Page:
RT @NCBAorg: Congratulations to NCBA member @confinservlaw of @SmithDebnamLaw for her appointment as chair of the Debt Collection Practices…
Fifth Circuit Pumps The Brakes On Arbitration https://t.co/1M9RuXMhjb
House Financial Services Committee Considers Amendments to the FDCPA https://t.co/joLGqaAVZj
I came across this article online just the other day, regarding the characteristics of healthy and happy relationships. The information in the article rings true to me when I consider all that I have observed and have learned from people during the past 12+ years of practicing as a family law attorney. It comes down to this: successful, happy couples are kind to each other, generous about the other’s intentions and actively, constructively share joy together, while those couples who do not make it, or continue in their relationships but are miserable, exhibit contempt toward each other.
That sounds simple enough. Kindness is self-explanatory, and this article would suggest that kindness should be viewed as a muscle to be exercised and not simply a trait that one innately possesses. Generosity about the other’s intentions presumes that one is not always thinking the worst about their partner’s intentions. In other words, not taking it as a personal attack when your partner leaves dishes in the sink, and instead consider that there are reasons more innocuous than that behind the act (i.e. he had to leave the house quickly after breakfast to take the dog to the vet). Additionally, the constructive, active, sharing of joy brings a couple together, allowing for an opportunity to bond.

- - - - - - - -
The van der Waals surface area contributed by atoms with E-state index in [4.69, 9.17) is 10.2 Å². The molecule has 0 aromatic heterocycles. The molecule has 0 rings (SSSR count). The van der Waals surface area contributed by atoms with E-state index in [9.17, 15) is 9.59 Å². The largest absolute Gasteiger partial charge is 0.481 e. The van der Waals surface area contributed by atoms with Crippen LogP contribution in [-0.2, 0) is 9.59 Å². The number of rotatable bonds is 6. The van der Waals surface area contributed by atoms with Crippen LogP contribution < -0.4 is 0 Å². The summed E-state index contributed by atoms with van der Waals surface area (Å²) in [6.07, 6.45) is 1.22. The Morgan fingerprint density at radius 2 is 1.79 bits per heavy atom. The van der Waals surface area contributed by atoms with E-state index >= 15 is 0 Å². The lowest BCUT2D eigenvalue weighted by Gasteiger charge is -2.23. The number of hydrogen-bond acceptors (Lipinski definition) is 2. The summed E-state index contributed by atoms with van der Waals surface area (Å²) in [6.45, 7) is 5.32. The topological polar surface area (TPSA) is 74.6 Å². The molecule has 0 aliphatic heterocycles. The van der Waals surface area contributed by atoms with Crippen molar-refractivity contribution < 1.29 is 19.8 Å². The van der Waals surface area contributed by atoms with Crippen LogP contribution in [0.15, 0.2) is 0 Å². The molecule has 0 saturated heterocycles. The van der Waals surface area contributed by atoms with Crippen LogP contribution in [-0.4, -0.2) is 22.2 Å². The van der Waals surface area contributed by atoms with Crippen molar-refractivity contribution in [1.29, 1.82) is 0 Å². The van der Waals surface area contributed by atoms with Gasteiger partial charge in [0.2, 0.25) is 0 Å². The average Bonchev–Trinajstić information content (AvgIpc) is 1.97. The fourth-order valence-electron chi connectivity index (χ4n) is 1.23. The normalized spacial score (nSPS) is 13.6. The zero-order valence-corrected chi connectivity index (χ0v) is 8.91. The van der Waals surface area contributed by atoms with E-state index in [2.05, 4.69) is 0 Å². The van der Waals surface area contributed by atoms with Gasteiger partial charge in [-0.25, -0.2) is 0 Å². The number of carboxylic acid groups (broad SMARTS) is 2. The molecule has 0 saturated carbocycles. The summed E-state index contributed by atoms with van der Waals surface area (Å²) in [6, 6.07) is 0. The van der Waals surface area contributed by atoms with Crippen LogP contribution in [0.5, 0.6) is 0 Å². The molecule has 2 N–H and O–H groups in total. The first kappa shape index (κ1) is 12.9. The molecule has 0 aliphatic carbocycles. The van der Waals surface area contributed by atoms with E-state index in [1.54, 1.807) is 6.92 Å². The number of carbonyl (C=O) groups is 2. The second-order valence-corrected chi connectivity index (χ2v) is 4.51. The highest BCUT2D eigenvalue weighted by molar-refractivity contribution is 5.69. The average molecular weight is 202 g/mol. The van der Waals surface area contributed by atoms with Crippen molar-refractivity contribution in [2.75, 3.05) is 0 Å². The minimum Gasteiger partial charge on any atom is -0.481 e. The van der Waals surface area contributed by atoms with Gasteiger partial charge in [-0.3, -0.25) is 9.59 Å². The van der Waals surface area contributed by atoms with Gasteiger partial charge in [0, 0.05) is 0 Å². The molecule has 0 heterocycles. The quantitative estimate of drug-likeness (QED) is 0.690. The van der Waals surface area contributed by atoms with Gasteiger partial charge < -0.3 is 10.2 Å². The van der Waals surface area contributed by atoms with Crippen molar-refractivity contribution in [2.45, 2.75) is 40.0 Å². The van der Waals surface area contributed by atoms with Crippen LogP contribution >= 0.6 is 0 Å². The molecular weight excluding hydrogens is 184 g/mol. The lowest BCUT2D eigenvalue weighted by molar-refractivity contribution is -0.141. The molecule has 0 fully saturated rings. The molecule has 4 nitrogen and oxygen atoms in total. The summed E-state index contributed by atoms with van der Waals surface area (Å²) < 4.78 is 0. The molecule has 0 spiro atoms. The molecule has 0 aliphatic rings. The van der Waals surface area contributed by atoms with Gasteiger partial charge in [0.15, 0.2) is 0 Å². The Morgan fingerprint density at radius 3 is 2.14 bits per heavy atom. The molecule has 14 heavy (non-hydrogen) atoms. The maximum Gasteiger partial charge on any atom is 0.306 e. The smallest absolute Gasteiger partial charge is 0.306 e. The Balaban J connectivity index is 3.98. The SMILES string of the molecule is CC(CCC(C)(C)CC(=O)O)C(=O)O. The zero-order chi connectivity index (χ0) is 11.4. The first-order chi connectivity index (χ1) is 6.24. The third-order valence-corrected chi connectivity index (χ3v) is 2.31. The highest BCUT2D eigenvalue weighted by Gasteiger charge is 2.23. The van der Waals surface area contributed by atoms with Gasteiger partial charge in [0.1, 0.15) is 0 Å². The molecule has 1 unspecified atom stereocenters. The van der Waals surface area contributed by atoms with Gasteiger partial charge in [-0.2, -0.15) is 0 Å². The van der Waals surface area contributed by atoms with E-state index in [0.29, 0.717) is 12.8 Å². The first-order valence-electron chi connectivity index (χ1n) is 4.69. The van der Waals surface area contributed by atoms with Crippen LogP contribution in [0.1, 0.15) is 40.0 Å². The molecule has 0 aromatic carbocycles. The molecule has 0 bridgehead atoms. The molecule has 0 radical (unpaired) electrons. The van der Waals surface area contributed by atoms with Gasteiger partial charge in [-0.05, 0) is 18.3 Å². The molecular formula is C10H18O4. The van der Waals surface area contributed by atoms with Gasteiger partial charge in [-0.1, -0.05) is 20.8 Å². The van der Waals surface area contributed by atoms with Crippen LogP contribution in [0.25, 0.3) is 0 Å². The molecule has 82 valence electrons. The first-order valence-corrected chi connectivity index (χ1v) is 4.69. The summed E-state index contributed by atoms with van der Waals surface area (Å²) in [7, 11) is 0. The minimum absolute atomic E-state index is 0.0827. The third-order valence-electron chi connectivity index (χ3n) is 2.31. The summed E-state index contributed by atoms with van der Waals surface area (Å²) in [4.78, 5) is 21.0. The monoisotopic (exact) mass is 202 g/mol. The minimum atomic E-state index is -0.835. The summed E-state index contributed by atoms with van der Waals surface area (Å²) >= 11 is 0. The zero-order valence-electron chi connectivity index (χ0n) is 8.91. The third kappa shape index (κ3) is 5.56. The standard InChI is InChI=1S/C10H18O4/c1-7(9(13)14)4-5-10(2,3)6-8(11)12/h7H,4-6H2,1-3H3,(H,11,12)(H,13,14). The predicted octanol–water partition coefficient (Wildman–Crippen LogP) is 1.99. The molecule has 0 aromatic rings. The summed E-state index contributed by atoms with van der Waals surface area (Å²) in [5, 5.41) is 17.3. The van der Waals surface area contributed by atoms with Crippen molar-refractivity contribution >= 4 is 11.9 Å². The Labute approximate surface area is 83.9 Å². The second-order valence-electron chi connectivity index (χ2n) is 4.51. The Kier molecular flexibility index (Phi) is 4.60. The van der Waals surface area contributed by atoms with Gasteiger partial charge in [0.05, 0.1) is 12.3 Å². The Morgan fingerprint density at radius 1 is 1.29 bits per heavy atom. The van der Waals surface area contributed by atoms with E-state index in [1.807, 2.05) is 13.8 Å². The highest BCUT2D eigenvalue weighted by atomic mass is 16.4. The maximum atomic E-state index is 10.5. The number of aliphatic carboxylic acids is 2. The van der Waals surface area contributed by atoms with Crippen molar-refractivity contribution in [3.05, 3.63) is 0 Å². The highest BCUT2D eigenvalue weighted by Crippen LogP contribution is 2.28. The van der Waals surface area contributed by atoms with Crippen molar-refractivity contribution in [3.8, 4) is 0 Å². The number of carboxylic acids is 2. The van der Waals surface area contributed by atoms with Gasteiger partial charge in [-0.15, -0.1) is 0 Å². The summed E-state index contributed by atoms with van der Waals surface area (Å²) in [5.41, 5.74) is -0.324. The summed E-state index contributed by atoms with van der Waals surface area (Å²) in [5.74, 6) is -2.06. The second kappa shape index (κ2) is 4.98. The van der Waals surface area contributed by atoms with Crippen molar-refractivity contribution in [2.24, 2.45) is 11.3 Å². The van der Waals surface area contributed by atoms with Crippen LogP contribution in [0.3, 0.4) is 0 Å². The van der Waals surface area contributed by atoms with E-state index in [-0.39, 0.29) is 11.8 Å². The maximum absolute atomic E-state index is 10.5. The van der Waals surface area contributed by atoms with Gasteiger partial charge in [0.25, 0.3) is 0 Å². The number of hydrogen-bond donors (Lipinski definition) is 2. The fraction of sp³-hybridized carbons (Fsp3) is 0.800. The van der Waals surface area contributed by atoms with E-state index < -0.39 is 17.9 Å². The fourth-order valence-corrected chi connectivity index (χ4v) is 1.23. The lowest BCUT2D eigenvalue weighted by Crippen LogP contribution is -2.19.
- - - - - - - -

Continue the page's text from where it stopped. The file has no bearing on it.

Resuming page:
On the other hand, contempt is a relationship killer. It is destructive. Merriam-Webster defines contempt as “a feeling that someone or something is not worthy of any respect or approval.” You know acts of contempt when you see them: eye rolling and sarcasm are two of the most prevalent. If couples exhibit contempt for each other with their actions or words, their relationship is likely headed nowhere good.
Unfortunately, what all of this means is that of the vast majority of married couples who do not make it, the downfall of their marriages may have a lot to do with a lack of kindness and attentiveness and an abundance of contempt. This does not bode well for the separation and divorce process, as one might imagine, as contempt can tend to escalate acrimony and mistrust, and therefore, increase legal fees.
Is it possible to shift the dynamic in divorce? Are there ways that two people whose marriage has been mired with contempt can practice kindness and be generous about the other’s intentions upon a separation? Probably not. While it may not be possible to transform contempt into kindness and trust, perhaps the contempt itself can be turned off or dampened. Maybe simply just being mindful of the kinds of actions that exhibit contempt and try to avoid those actions is the key to untangling a bad marriage in the most productive and least destructive way possible. Engaging a good therapist can help one navigate that path. Also, retaining legal counsel whose goals include approaching the separation and divorce in a way that leads to a constructive and efficient resolution can be greatly beneficial.
Lynn Wilson McNally is a partner in the firm and member of the firm’s Family Law practice group. She is a Board Certified Family Law Specialist and certified Family Financial Settlement Mediator by the North Carolina Dispute Resolution Commission. She represents individuals in matters regarding separation, divorce, child custody, child support, alimony, equitable distribution, domestic violence, termination of parental rights, legitimation and other matters pertaining to family law....LEARN MORE